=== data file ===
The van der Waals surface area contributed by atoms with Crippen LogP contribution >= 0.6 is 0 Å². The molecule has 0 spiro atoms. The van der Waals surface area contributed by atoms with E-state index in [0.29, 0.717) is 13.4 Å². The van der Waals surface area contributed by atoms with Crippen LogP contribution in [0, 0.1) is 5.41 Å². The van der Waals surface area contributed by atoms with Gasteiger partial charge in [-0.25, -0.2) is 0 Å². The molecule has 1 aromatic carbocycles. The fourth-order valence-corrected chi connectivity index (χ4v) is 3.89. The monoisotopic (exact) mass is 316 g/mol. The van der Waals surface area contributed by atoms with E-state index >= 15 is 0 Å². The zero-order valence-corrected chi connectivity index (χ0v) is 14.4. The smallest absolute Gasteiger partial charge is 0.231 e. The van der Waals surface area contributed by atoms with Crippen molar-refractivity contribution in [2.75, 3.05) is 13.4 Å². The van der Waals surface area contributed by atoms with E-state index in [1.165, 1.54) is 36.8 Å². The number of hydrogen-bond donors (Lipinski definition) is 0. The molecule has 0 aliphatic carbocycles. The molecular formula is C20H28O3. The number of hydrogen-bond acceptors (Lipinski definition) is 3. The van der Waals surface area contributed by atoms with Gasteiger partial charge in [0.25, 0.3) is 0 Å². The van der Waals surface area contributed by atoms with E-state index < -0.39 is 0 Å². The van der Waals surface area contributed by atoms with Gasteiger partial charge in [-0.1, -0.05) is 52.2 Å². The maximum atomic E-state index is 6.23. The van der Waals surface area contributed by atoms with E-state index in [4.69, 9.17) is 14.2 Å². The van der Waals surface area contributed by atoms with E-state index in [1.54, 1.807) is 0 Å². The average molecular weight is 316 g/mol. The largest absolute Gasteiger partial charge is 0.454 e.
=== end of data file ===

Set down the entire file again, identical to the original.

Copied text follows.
The van der Waals surface area contributed by atoms with Crippen LogP contribution >= 0.6 is 0 Å². The molecule has 0 spiro atoms. The van der Waals surface area contributed by atoms with E-state index in [0.29, 0.717) is 13.4 Å². The van der Waals surface area contributed by atoms with Crippen LogP contribution in [0, 0.1) is 5.41 Å². The van der Waals surface area contributed by atoms with Gasteiger partial charge in [-0.25, -0.2) is 0 Å². The molecule has 1 aromatic carbocycles. The fourth-order valence-corrected chi connectivity index (χ4v) is 3.89. The monoisotopic (exact) mass is 316 g/mol. The van der Waals surface area contributed by atoms with E-state index >= 15 is 0 Å². The zero-order valence-corrected chi connectivity index (χ0v) is 14.4. The smallest absolute Gasteiger partial charge is 0.231 e. The van der Waals surface area contributed by atoms with Crippen molar-refractivity contribution in [2.75, 3.05) is 13.4 Å². The van der Waals surface area contributed by atoms with E-state index in [1.165, 1.54) is 36.8 Å². The number of hydrogen-bond donors (Lipinski definition) is 0. The molecule has 0 aliphatic carbocycles. The molecular formula is C20H28O3. The number of hydrogen-bond acceptors (Lipinski definition) is 3. The van der Waals surface area contributed by atoms with Gasteiger partial charge in [0.25, 0.3) is 0 Å². The van der Waals surface area contributed by atoms with E-state index < -0.39 is 0 Å². The van der Waals surface area contributed by atoms with Gasteiger partial charge in [-0.1, -0.05) is 52.2 Å². The maximum atomic E-state index is 6.23. The van der Waals surface area contributed by atoms with E-state index in [4.69, 9.17) is 14.2 Å². The van der Waals surface area contributed by atoms with E-state index in [1.54, 1.807) is 0 Å². The average molecular weight is 316 g/mol. The largest absolute Gasteiger partial charge is 0.454 e.